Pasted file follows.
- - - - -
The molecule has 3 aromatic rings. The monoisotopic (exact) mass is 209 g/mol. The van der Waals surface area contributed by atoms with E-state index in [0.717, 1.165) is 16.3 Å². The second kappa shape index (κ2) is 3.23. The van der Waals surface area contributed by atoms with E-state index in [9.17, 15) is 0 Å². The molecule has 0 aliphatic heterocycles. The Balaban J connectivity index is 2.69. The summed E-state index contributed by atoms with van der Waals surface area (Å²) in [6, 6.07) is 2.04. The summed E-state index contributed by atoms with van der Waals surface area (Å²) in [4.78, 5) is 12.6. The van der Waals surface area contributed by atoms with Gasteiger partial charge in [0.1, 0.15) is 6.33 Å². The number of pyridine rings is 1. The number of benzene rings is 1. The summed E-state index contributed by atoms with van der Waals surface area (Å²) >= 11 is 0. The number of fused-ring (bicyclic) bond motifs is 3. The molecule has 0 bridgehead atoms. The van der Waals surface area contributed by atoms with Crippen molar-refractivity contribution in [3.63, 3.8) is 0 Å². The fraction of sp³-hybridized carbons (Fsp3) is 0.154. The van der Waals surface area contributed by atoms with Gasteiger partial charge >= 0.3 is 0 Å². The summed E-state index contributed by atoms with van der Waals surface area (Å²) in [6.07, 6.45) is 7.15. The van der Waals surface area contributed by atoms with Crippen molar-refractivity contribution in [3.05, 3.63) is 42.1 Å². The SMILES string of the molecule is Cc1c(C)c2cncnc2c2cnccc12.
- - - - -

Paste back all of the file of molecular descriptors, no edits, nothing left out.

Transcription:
The molecule has 3 aromatic rings. The monoisotopic (exact) mass is 209 g/mol. The van der Waals surface area contributed by atoms with E-state index in [0.717, 1.165) is 16.3 Å². The second kappa shape index (κ2) is 3.23. The van der Waals surface area contributed by atoms with E-state index in [9.17, 15) is 0 Å². The molecule has 0 aliphatic heterocycles. The Balaban J connectivity index is 2.69. The summed E-state index contributed by atoms with van der Waals surface area (Å²) in [6, 6.07) is 2.04. The summed E-state index contributed by atoms with van der Waals surface area (Å²) in [4.78, 5) is 12.6. The van der Waals surface area contributed by atoms with Gasteiger partial charge in [0.1, 0.15) is 6.33 Å². The number of pyridine rings is 1. The number of benzene rings is 1. The summed E-state index contributed by atoms with van der Waals surface area (Å²) >= 11 is 0. The number of fused-ring (bicyclic) bond motifs is 3. The molecule has 0 bridgehead atoms. The van der Waals surface area contributed by atoms with Crippen molar-refractivity contribution in [3.63, 3.8) is 0 Å². The fraction of sp³-hybridized carbons (Fsp3) is 0.154. The van der Waals surface area contributed by atoms with Gasteiger partial charge >= 0.3 is 0 Å². The summed E-state index contributed by atoms with van der Waals surface area (Å²) in [6.07, 6.45) is 7.15. The van der Waals surface area contributed by atoms with Crippen molar-refractivity contribution in [3.05, 3.63) is 42.1 Å². The SMILES string of the molecule is Cc1c(C)c2cncnc2c2cnccc12.